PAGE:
Unhealthy food habits can increase the risk of several chronic diseases, researchers reveal.
Dr Zumin Shi and colleagues from the University of Adelaide in Australia reached the conclusion after closely studying diet patterns of more than 1000 Chinese people. During the five-year study, researchers also collected information about the participants' other lifestyle habits and health. Results showed a direct link between poor diet and development of several chronic diseases.
"Risk factors such as smoking, lack of physical activity and nutrition are already known to be linked to the development of chronic disease. But this is the first time research has shown that nutrition itself is directly associated with the development of multiple chronic diseases over time," Shi said in a news release.
Interestingly, inclusion of more fruits and vegetables into the daily diet was associated with better health outcomes.
Researchers also found added health benefits associated with limited intake of rice and increased consumption of whole grains. This may be because rice is refined and does not contain fibres like other grains, they said.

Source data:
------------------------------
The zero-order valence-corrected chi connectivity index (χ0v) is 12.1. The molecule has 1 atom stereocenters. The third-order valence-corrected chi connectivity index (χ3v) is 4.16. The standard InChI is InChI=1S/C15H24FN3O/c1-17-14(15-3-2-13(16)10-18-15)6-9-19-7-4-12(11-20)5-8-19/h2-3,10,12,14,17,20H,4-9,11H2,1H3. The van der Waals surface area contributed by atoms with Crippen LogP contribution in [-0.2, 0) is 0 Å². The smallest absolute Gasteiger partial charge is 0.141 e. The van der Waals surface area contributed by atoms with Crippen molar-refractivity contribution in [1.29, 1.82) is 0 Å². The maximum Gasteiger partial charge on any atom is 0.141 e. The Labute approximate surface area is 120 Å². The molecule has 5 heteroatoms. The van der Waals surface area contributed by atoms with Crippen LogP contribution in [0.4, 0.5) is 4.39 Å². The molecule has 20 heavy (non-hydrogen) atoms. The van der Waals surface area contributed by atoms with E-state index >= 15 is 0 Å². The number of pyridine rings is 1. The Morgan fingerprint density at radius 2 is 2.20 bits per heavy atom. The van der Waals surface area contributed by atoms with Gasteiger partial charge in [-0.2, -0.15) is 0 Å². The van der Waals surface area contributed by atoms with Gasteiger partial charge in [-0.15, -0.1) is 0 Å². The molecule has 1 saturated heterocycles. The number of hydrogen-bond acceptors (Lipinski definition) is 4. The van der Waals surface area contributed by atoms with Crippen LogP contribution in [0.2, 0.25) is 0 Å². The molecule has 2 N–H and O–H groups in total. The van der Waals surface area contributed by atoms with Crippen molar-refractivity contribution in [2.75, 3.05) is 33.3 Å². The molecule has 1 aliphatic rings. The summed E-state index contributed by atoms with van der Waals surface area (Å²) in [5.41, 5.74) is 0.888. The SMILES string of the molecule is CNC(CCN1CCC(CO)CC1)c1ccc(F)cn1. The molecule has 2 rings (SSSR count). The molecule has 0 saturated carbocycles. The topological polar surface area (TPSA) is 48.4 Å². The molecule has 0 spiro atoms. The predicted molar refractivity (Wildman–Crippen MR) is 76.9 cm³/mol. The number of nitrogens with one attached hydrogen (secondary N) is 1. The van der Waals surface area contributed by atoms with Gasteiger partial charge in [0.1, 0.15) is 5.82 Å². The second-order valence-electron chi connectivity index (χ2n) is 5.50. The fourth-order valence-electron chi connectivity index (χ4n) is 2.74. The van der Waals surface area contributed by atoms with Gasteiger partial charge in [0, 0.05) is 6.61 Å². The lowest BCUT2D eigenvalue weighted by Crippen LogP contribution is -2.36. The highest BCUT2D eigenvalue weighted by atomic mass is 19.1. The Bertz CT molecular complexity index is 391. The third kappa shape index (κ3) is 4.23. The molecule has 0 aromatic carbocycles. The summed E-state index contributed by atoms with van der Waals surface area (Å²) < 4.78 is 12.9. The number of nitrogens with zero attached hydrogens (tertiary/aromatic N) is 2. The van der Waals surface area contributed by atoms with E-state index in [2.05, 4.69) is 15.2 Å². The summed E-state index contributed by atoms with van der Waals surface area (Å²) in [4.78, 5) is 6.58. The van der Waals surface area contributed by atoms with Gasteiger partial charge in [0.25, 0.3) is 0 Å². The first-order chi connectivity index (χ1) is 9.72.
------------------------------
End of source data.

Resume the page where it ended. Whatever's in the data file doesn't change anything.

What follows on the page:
"Grains other than rice and wheat – such as oats, corn, sorghum, rye, barley, millet and quinoa – are less likely to be refined and are therefore likely to contain more dietary fibre. The benefits of whole grains are well known and include a reduction in cardiovascular disease, diabetes and colorectal cancer," Shi added, while pointing out that phytochemicals in whole grains may be playing a huge role in this occurrence.
At the end of the study, researchers found solid evidence to prove that higher intake of fruits prevented onset of first chronic disease while inclusion of more vegetables provided protection against risk of having more than one chronic disease.
The study has been reported in the journal Clinical Nutrition.
Eating lots of fruits and vegetables is known to have long lasting health effects. Experts from the World Health Organization (WHO) attribute nearly 1.7 million deaths across the world to insufficient consumption of fruits and vegetables. According to them, consumption of 400 g of fruits and vegetable per day can help prevent development of various chronic diseases including cancer, diabetes and obesity.
Previous research on the subject shows that a diet rich in fruits and vegetables can help lower risk of cardiovascular diseases –strokes, heart diseases; keep blood pressure under control; improve eye health; prevent certain types of cancers including bowel cancer.
In April this year, a team of researchers from the University of London reported another health benefit associated with fruit and vegetable consumption. They found that eating seven or more portions of fruit and vegetables a day lowered mortality risk by 42 percent.